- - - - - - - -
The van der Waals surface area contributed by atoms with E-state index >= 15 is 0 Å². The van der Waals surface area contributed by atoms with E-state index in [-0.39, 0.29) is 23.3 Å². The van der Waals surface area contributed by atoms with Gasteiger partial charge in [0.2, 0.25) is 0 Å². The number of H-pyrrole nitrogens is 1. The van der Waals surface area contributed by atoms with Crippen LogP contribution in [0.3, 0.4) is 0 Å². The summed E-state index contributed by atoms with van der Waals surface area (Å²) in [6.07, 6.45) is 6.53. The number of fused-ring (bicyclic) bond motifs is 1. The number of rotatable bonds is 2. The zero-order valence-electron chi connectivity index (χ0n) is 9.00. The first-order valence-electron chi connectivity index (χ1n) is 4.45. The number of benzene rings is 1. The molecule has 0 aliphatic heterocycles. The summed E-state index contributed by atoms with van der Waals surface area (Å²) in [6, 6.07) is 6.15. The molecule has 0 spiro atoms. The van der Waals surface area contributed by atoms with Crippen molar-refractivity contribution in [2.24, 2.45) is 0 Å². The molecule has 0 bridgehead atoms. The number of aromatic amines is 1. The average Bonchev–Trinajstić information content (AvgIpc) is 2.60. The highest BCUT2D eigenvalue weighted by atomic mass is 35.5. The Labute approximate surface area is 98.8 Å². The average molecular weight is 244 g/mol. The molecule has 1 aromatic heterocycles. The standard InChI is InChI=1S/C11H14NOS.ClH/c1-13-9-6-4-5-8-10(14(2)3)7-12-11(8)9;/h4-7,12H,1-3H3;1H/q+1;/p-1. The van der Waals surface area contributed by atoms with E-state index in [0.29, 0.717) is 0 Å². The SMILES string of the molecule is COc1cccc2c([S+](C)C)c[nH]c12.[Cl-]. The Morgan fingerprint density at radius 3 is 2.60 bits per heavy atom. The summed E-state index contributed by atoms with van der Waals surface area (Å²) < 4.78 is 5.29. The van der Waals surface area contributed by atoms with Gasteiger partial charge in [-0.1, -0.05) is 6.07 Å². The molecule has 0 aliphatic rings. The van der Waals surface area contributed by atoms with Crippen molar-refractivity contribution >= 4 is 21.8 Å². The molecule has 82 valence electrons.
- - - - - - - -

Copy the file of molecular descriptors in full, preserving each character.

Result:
The van der Waals surface area contributed by atoms with E-state index >= 15 is 0 Å². The van der Waals surface area contributed by atoms with E-state index in [-0.39, 0.29) is 23.3 Å². The van der Waals surface area contributed by atoms with Gasteiger partial charge in [0.2, 0.25) is 0 Å². The number of H-pyrrole nitrogens is 1. The van der Waals surface area contributed by atoms with Crippen LogP contribution in [0.3, 0.4) is 0 Å². The summed E-state index contributed by atoms with van der Waals surface area (Å²) in [6.07, 6.45) is 6.53. The number of fused-ring (bicyclic) bond motifs is 1. The number of rotatable bonds is 2. The zero-order valence-electron chi connectivity index (χ0n) is 9.00. The first-order valence-electron chi connectivity index (χ1n) is 4.45. The number of benzene rings is 1. The molecule has 0 aliphatic heterocycles. The summed E-state index contributed by atoms with van der Waals surface area (Å²) in [6, 6.07) is 6.15. The molecule has 0 spiro atoms. The van der Waals surface area contributed by atoms with Crippen molar-refractivity contribution in [2.24, 2.45) is 0 Å². The molecule has 0 bridgehead atoms. The number of aromatic amines is 1. The average Bonchev–Trinajstić information content (AvgIpc) is 2.60. The highest BCUT2D eigenvalue weighted by atomic mass is 35.5. The Labute approximate surface area is 98.8 Å². The average molecular weight is 244 g/mol. The molecule has 1 aromatic heterocycles. The standard InChI is InChI=1S/C11H14NOS.ClH/c1-13-9-6-4-5-8-10(14(2)3)7-12-11(8)9;/h4-7,12H,1-3H3;1H/q+1;/p-1. The van der Waals surface area contributed by atoms with E-state index in [0.29, 0.717) is 0 Å². The SMILES string of the molecule is COc1cccc2c([S+](C)C)c[nH]c12.[Cl-]. The Morgan fingerprint density at radius 3 is 2.60 bits per heavy atom. The summed E-state index contributed by atoms with van der Waals surface area (Å²) < 4.78 is 5.29. The van der Waals surface area contributed by atoms with Gasteiger partial charge in [-0.1, -0.05) is 6.07 Å². The molecule has 0 aliphatic rings. The van der Waals surface area contributed by atoms with Crippen molar-refractivity contribution >= 4 is 21.8 Å². The molecule has 82 valence electrons.